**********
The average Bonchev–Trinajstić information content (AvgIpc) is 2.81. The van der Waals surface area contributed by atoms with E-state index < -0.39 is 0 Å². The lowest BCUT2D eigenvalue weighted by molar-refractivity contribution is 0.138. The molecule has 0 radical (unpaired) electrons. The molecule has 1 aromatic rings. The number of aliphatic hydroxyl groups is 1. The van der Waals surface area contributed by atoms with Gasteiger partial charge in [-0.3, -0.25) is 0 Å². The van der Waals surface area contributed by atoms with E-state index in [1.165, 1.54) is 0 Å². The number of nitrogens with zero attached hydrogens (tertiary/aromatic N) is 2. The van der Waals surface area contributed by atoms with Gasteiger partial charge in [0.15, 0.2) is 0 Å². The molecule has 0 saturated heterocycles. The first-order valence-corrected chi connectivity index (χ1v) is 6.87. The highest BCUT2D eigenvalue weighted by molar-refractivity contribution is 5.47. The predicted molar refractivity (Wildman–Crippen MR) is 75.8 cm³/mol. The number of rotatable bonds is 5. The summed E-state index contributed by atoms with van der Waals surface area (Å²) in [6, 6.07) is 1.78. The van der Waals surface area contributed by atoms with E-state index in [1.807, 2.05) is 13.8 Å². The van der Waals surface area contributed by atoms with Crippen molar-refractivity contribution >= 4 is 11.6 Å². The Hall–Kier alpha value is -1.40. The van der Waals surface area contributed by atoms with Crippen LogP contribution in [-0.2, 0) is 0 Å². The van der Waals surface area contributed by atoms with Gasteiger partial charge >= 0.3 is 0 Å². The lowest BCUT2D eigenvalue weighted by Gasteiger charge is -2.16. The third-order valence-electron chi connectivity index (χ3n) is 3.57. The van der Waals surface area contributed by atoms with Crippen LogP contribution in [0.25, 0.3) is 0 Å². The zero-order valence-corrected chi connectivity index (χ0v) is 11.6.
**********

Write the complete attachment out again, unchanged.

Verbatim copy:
The average Bonchev–Trinajstić information content (AvgIpc) is 2.81. The van der Waals surface area contributed by atoms with E-state index < -0.39 is 0 Å². The lowest BCUT2D eigenvalue weighted by molar-refractivity contribution is 0.138. The molecule has 0 radical (unpaired) electrons. The molecule has 1 aromatic rings. The number of aliphatic hydroxyl groups is 1. The van der Waals surface area contributed by atoms with Gasteiger partial charge in [-0.3, -0.25) is 0 Å². The van der Waals surface area contributed by atoms with E-state index in [1.165, 1.54) is 0 Å². The number of nitrogens with zero attached hydrogens (tertiary/aromatic N) is 2. The van der Waals surface area contributed by atoms with Gasteiger partial charge in [0.15, 0.2) is 0 Å². The molecule has 0 saturated heterocycles. The first-order valence-corrected chi connectivity index (χ1v) is 6.87. The highest BCUT2D eigenvalue weighted by molar-refractivity contribution is 5.47. The predicted molar refractivity (Wildman–Crippen MR) is 75.8 cm³/mol. The number of rotatable bonds is 5. The summed E-state index contributed by atoms with van der Waals surface area (Å²) in [6, 6.07) is 1.78. The van der Waals surface area contributed by atoms with E-state index in [1.807, 2.05) is 13.8 Å². The van der Waals surface area contributed by atoms with Crippen molar-refractivity contribution >= 4 is 11.6 Å². The Hall–Kier alpha value is -1.40. The van der Waals surface area contributed by atoms with Crippen LogP contribution in [-0.2, 0) is 0 Å². The van der Waals surface area contributed by atoms with Gasteiger partial charge >= 0.3 is 0 Å². The lowest BCUT2D eigenvalue weighted by Gasteiger charge is -2.16. The third-order valence-electron chi connectivity index (χ3n) is 3.57. The van der Waals surface area contributed by atoms with Crippen LogP contribution in [0.25, 0.3) is 0 Å². The zero-order valence-corrected chi connectivity index (χ0v) is 11.6.